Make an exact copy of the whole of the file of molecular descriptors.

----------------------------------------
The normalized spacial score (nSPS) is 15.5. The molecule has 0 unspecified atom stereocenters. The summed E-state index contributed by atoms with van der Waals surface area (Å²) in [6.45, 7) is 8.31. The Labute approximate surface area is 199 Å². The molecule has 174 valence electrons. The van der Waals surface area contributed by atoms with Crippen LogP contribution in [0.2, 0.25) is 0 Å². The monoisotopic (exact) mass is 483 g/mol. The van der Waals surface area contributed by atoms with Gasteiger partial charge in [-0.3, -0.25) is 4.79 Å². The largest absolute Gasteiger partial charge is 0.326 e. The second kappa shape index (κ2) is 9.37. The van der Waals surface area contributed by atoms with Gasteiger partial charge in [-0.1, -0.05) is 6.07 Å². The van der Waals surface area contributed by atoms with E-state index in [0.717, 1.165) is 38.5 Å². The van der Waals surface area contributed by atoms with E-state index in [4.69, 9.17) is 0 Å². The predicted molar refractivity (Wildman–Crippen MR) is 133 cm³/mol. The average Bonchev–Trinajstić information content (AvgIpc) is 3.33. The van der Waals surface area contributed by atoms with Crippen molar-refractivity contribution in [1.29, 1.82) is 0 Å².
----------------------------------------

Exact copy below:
The normalized spacial score (nSPS) is 15.5. The molecule has 0 unspecified atom stereocenters. The summed E-state index contributed by atoms with van der Waals surface area (Å²) in [6.45, 7) is 8.31. The Labute approximate surface area is 199 Å². The molecule has 174 valence electrons. The van der Waals surface area contributed by atoms with Crippen LogP contribution in [0.2, 0.25) is 0 Å². The monoisotopic (exact) mass is 483 g/mol. The van der Waals surface area contributed by atoms with Gasteiger partial charge in [-0.3, -0.25) is 4.79 Å². The largest absolute Gasteiger partial charge is 0.326 e. The second kappa shape index (κ2) is 9.37. The van der Waals surface area contributed by atoms with Gasteiger partial charge in [-0.1, -0.05) is 6.07 Å². The van der Waals surface area contributed by atoms with E-state index in [0.717, 1.165) is 38.5 Å². The van der Waals surface area contributed by atoms with E-state index in [4.69, 9.17) is 0 Å². The predicted molar refractivity (Wildman–Crippen MR) is 133 cm³/mol. The average Bonchev–Trinajstić information content (AvgIpc) is 3.33. The van der Waals surface area contributed by atoms with Crippen molar-refractivity contribution in [1.29, 1.82) is 0 Å².